“Our study indicates that the quality of relationships, rather than the quantity of social connections, matters most for refugees’ mental health.” says co-author Karen Kobayashi, a professor in the Department of Sociology and a research affiliate at the Institute on Aging & Lifelong Health at the University of Victoria. “This highlights the importance of investigating ways to promote powerful positive social relations among refugees and asylum seekers in their families, neighbourhoods, and communities.”
The study’s findings also have important policy implications.
In Canada, two different sponsorship programs are currently in place. Government-assisted refugees (GARs) get basic financial aid and assistance offered by professionals to help with the settlement process. Privately sponsored refugees (PSRs) are supported by a network of engaged volunteers, often members of a church, mosque or synagogue who are able to provide extensive assistance with all kinds of settlement issues including housing, health needs and job searches.
According to recent studies on Syrian refugees in Canada, PSRs report having more help in daily errands, fewer unmet needs and a higher employment rate than GARs.
“We anticipate that refugees sponsored under the PSR program may be more likely to thrive post-migration because of a stronger social support network and this may set them on a positive employment and mental health trajectory for decades after their arrival.” says co-author Hongmei Tong, Assistant Professor of Social Work at MacEwan University in Edmonton.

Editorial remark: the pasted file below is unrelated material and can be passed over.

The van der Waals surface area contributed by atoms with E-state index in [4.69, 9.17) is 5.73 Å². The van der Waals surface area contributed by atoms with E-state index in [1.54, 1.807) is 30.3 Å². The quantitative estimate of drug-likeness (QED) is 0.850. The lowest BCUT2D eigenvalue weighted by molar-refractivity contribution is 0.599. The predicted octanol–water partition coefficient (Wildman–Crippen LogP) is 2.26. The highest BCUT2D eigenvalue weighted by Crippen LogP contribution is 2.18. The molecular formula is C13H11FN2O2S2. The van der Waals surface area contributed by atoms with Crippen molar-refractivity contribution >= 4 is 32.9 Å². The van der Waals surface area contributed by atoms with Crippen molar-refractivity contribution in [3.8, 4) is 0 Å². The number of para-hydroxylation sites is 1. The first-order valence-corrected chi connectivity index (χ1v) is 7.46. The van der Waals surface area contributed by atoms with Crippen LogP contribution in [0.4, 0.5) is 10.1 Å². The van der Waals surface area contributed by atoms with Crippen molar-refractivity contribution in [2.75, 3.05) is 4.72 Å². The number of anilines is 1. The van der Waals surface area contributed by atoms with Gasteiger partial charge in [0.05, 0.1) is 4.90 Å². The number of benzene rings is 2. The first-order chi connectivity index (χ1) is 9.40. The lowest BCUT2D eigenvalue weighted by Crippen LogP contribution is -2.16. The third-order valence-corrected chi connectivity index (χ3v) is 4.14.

Consistent with earlier studies, Canadian adults in this study who were poor, experiencing chronic pain and those with more co-morbid health conditions had a higher prevalence of depression.
“It is not surprising that Canadians who have household incomes under $25,000 per year have double the odds of distress compared to those with incomes above $75,000. Struggling to pay the rent and feed one’s family can be extremely distressing,” said co-author Simran R Arora, Master of Social Work student at the University of Toronto.
“Mental health professionals must be careful not to neglect physical health concerns such as chronic pain,” said co-author Karen Davison, Health Science Program Chair at Kwantlen Polytechnic University in Surrey, B.C. “We really need to be treating the whole person in order to address depression.”
A copy of the paper is available to credentialed journalists upon request.
For more please information, please contact:
Shen (Lamson) Lin
Factor-Inwentash Faculty of Social Work
University of Toronto
[email protected] (647) 230-6802
Professor & Director, Institute of Life Course & Aging
Factor-Inwentash Faculty of Social Work,
Department of Family & Community Medicine, & Faculty of Nursing
University of Toronto
[email protected]; 416 209-3231